Effective communications with stakeholders – both internal and external – has risen in importance within organisations. No longer relegated to the sidelines, or serving merely operational objective, communications can be the engine that serves up progress.

However, communicators still find themselves grappling with distinct challenges when it comes to impressing upon stakeholders the pivotal nature of communication within their respective organisations.

We continue to find it challenging to secure and keep our seat at the decision-making table.

All too often, we are pegged as the function that touches ‘everything’ but does not deliver the end results. Or we are weighted down with considerations of influence, engagement, risk and liability and cannot provide a clear outcome that leadership needs assurance about.

Communications is often perceived as an afterthought.

One of the primary issues faced by communicators within organisations is the perception that communication is secondary to core business functions.

When resources are allocated, communication budgets are frequently the first to be trimmed. This mindset can lead to missed opportunities and hinder the organisation’s ability to build strong relationships with its stakeholders.

Communicators must also contend with a lack of understanding among stakeholders regarding the broad-reaching consequences of effective communication.

It’s not just about crafting press releases or managing social media; it’s about shaping perceptions, building trust, and driving strategic objectives.

Many stakeholders fail to grasp the profound impact that communications can have on an organisation’s goals and successes.


Alignment is the answer and is crucial when building an action plan.

One of the most significant hurdles in influencing stakeholders about the importance of communication is the disconnect between communication strategies and organisational goals.

In many cases, communication initiatives are not aligned with the broader strategic vision, leading to wasted resources and missed opportunities for growth.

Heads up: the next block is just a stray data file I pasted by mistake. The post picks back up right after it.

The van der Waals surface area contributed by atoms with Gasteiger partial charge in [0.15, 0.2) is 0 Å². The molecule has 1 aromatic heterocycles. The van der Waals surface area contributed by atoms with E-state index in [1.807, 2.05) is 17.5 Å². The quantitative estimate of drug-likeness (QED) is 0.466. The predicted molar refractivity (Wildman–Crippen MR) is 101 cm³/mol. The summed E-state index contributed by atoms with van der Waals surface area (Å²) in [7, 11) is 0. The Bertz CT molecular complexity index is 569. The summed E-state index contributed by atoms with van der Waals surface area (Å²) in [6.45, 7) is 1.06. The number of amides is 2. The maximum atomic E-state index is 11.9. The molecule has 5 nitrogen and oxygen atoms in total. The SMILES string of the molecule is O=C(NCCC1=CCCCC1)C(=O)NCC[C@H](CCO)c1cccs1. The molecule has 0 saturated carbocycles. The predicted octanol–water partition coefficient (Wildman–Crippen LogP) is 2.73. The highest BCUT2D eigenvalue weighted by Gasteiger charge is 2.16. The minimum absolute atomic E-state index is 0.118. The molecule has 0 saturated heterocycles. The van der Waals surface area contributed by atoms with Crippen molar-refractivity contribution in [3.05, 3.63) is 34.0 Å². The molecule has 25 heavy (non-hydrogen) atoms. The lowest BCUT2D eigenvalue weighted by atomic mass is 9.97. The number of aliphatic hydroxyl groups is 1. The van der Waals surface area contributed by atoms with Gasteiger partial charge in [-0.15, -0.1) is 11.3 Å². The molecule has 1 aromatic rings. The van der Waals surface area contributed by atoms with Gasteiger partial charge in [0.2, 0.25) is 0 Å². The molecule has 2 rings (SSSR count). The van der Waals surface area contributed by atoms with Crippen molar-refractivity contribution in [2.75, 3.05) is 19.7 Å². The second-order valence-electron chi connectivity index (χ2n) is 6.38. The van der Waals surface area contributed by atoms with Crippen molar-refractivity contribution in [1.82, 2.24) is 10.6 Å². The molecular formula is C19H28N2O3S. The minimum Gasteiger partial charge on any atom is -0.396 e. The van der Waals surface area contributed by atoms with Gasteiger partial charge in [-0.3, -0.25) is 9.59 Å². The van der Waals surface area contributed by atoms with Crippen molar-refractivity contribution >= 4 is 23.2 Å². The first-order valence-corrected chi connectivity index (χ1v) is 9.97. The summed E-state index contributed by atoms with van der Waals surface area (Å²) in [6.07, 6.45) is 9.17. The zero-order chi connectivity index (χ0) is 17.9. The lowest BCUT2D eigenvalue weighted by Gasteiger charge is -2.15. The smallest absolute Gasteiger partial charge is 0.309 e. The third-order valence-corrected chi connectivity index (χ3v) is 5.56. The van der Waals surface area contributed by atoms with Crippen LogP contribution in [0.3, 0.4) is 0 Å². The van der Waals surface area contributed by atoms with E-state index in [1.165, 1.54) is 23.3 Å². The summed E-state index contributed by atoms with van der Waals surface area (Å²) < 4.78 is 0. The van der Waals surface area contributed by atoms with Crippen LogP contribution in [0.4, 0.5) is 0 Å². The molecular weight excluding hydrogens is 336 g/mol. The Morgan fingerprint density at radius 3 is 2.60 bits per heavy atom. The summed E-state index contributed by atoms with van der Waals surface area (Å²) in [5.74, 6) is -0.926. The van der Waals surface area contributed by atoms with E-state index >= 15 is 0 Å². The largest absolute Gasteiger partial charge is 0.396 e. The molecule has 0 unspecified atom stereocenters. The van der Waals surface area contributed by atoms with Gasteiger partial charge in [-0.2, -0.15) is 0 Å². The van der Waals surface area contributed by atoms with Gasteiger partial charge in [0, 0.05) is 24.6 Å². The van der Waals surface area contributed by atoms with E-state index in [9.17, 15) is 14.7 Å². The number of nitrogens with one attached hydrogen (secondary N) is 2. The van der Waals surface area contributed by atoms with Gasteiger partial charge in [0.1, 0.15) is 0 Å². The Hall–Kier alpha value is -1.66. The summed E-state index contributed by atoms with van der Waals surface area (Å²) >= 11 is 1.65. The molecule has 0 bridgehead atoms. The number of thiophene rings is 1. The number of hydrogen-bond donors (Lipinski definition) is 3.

Alignment is crucial to ensuring that communication is not an isolated function but an integral part of the overall business strategy.

To combat this, communicators must proactively engage with senior leadership to gain a seat at the strategic planning table. By demonstrating how effective communication can contribute to achieving organisational objectives, communicators can bridge the gap and align their efforts with the broader vision.

There is no bridging the gap without showing measurable and repeatable outcomes.

Measuring the impact of communication efforts is essential for demonstrating value and securing buy-in from stakeholders. However, this can be a complex and often misunderstood aspect of the communicators’ role.

Quantifying the return on investment (ROI) of communication initiatives is difficult.

Unlike other functions within an organisation, the effects of communication are often intangible and can take time to appear. This ambiguity can make it challenging to convince stakeholders of the value of communication efforts.

To address this issue, communicators and marketing specialists should implement clear and measurable KPIs that connect directly to organisational goals. These can be through metrics such as brand perception, customer engagement, and revenue growth. They can be measured directly, or when metrics are shared, through proxies that correspond to a communicator’s activities.


Sidebar: Relationships with stakeholders are crucial in breaking down silos.   

Influence and persuasion are not just about presenting facts and figures.